The Women’s Exchange on N. Charles Street, once the site of a lunchroom known for its tomato aspic and chicken salad, has launched a new effort to find partners and affiliates to help repurpose its commercial spaces so it can carry on its mission to help women gain economic independence.
The Exchange today put out a call for expressions of interest from individuals or groups that would like to work with the nonprofit. The organization describes itself as “Maryland’s oldest, longest continually operating 501c(3) dedicated to improving the lives of regional women.” April 17 is the deadline for replies.
“The board of directors of The Women’s Exchange wishes to benefit the community by repurposing our commercial spaces, including our kitchen, dining room and/or shop space,” the organization states on its website.
To that end, the group said in a separate announcement that it is “seeking partners or affiliates as it begins a renewed mission of training women to become economically self-sufficient.”
“The Board of Directors wants to explore new and creative approaches in empowering women to become financially stable by coupling the organization’s time, real estate/space, financial resources, and creative intellect with other partner organization(s) in Baltimore,” the offering stated. “The goal is to avoid creating new programs, but to support other organizations in addressing their demand and any capacity constraints by offering the resources of The Exchange.”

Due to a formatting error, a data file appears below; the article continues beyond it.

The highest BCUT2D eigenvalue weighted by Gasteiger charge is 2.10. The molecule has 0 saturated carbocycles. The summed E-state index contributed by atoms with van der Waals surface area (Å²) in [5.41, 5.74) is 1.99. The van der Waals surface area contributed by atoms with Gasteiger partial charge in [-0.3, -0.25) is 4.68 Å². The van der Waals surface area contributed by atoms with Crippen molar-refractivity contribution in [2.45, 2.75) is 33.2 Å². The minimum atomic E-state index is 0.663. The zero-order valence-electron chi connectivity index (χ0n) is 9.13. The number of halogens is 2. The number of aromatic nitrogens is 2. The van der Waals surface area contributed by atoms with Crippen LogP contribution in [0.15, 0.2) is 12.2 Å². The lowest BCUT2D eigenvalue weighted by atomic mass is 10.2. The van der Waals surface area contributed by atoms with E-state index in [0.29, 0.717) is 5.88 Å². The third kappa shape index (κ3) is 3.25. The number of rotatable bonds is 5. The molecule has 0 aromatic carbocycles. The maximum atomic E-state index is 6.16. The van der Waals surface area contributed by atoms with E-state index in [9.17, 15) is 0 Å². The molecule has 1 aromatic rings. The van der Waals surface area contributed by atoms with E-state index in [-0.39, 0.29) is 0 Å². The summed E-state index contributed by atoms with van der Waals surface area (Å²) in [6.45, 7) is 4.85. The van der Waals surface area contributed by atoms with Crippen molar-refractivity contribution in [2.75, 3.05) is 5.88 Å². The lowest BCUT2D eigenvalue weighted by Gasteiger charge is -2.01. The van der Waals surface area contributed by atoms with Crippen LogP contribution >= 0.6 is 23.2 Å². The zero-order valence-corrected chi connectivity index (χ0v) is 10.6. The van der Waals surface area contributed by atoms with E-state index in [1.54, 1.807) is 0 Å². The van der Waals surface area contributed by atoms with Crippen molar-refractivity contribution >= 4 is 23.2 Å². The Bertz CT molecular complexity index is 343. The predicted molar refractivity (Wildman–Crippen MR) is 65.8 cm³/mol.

Established in 1882, The Exchange owns an 1815 townhouse at 333 N. Charles Street with a five-story addition on the rear. It’s a mixed-use structure with room for two restaurants, offices, meeting rooms and seven apartments.
Current tenants include Jack and Zach Food, a restaurant with an entrance on the Pleasant Street side, and the offices of Maryland Capital Enterprises, a nonprofit. Those spaces were not included in the offering. A spokesman for Jack and Zach said that business will remain.
For years, the first level contained a lunchroom and gift shop featuring handcrafted, locally made goods. Those spaces are currently dormant and available.
A questionnaire prepared for potential partners indicates available spaces in the building include the main kitchen, the dining room, the storefront and meeting space.
The call for proposals grew out of a 2016 planning effort initiated by the Exchange’s board of directors.
“Working with nonprofit consultant Kate Scherr-Adams, we spent three months considering our illustrious history, current economic environment and, most importantly, the mission of our organization,” members said in a company overview. “Out of these sessions, we identified our desire to couple The Exchange’s time, real estate/space, financial resources and creative intellect with other partner organization(s).”
The board “feels a strong, vibrant kinship with the women who founded our organization over 130 years ago,” said board president Vickie Gray, in a statement. “We’re thrilled to be part of this legacy, and we hope others will join us as we continue strengthening and expanding our mission.”
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